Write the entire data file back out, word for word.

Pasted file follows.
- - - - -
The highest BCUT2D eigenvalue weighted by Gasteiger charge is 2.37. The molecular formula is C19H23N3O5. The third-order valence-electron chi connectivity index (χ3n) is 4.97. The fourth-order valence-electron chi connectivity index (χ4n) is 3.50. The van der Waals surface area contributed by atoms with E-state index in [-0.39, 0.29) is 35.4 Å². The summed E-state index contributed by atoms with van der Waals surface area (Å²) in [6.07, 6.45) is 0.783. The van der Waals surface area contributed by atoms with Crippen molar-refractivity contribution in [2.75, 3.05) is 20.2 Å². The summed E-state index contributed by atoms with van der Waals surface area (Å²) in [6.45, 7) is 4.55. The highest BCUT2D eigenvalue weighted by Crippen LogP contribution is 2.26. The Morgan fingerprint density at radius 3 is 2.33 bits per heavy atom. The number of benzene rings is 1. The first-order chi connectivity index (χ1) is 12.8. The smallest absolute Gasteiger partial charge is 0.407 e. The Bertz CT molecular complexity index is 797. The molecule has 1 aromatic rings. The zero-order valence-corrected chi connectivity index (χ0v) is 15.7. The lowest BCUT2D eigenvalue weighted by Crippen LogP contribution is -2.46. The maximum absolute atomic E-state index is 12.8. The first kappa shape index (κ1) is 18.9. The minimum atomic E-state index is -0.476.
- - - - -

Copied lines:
The highest BCUT2D eigenvalue weighted by Gasteiger charge is 2.37. The molecular formula is C19H23N3O5. The third-order valence-electron chi connectivity index (χ3n) is 4.97. The fourth-order valence-electron chi connectivity index (χ4n) is 3.50. The van der Waals surface area contributed by atoms with E-state index in [-0.39, 0.29) is 35.4 Å². The summed E-state index contributed by atoms with van der Waals surface area (Å²) in [6.07, 6.45) is 0.783. The van der Waals surface area contributed by atoms with Crippen molar-refractivity contribution in [2.75, 3.05) is 20.2 Å². The summed E-state index contributed by atoms with van der Waals surface area (Å²) in [6.45, 7) is 4.55. The highest BCUT2D eigenvalue weighted by Crippen LogP contribution is 2.26. The Morgan fingerprint density at radius 3 is 2.33 bits per heavy atom. The number of benzene rings is 1. The first-order chi connectivity index (χ1) is 12.8. The smallest absolute Gasteiger partial charge is 0.407 e. The Bertz CT molecular complexity index is 797. The molecule has 1 aromatic rings. The zero-order valence-corrected chi connectivity index (χ0v) is 15.7. The lowest BCUT2D eigenvalue weighted by Crippen LogP contribution is -2.46. The maximum absolute atomic E-state index is 12.8. The first kappa shape index (κ1) is 18.9. The minimum atomic E-state index is -0.476.